After lunch we passed by the Science Museum, which had a display of dinosaur statues before the entrance. According to our local guide in Iranian schools they teach that evolution is only a theory and that all kinds of creatures were specially created by God. I thought that sounded very familiar—a similar belief is taught in some American schools.
Our local guide wore green prayer beads wrapped around his hand and wrist. When I asked if he were very religious he answered that he wears them because he is a member of the Green Party. It is a sign of allegiance. He was amazingly frank about his views on politics. Later during our free time I walked back to the Imam’s Square by myself. On the way I ran into him with two friends. They were walking very fast and discussing something very seriously. I wondered if they were headed to a Green Party meeting.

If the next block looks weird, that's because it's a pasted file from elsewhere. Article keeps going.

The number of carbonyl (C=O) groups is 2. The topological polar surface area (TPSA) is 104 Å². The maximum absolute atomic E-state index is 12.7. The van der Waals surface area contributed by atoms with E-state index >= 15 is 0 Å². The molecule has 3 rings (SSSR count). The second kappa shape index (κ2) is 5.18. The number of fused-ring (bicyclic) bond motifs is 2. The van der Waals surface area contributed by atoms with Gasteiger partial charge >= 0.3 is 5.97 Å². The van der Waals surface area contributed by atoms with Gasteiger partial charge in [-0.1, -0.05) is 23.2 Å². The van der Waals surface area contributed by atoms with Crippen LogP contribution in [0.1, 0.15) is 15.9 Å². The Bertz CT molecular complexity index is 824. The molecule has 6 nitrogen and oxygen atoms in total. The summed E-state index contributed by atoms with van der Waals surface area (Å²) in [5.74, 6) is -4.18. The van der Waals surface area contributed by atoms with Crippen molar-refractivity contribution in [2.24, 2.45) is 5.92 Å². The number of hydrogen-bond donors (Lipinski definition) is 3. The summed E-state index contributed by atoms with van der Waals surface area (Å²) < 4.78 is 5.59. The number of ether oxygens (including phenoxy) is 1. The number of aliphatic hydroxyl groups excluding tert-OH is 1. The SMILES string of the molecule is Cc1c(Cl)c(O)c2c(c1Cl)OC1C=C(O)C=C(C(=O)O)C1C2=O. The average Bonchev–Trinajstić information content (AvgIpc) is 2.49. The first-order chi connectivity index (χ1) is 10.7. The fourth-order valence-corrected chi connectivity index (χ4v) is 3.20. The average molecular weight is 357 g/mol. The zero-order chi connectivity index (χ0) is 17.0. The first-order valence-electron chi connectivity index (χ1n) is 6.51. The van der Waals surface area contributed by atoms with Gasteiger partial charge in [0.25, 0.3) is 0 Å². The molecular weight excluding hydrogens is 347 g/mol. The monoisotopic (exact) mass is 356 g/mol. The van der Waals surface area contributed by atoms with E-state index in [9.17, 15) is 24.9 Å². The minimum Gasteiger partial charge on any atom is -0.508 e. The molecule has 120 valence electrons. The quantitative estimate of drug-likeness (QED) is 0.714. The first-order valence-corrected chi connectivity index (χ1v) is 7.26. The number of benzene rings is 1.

We had arrived at our hotel late at night. I did not see the hotel’s compound until morning so I was amazed to see the immense building complex and the beautiful garden that the building surrounded. About 300 years ago the Sultan Husayn built the caravanserai that has been beautifully transformed into this hotel. The whole complex is well maintained and the classical garden is magnificent. I felt as though I had wandered into a world of Persian stories and miniature paintings.
After a sumptuous breakfast we visited the Jameh Mosque located in the old Jewish Quarter which now has a mixed population. The mosque was started in the 12th century during the Seljuk Period and a lot has been added since. The blue-tiled exterior is beautiful and the architecture of the pillars and arches that support the Seljuk domes is magnificent.
One of Isfahan’s most famous monuments is the Bridge of Thirty Three Arches. It was built during the reign of Shah Abass I at a time when the Persian Empire was one of the great powers of the world. When we were there the flow of the Zayanden River was being interrupted by an upstream dam. We were told that by late Spring the river would be flowing again. The arches supporting the bridge are a favorite locale for young people to meet. The existence of such places is frowned upon by the religious authorities.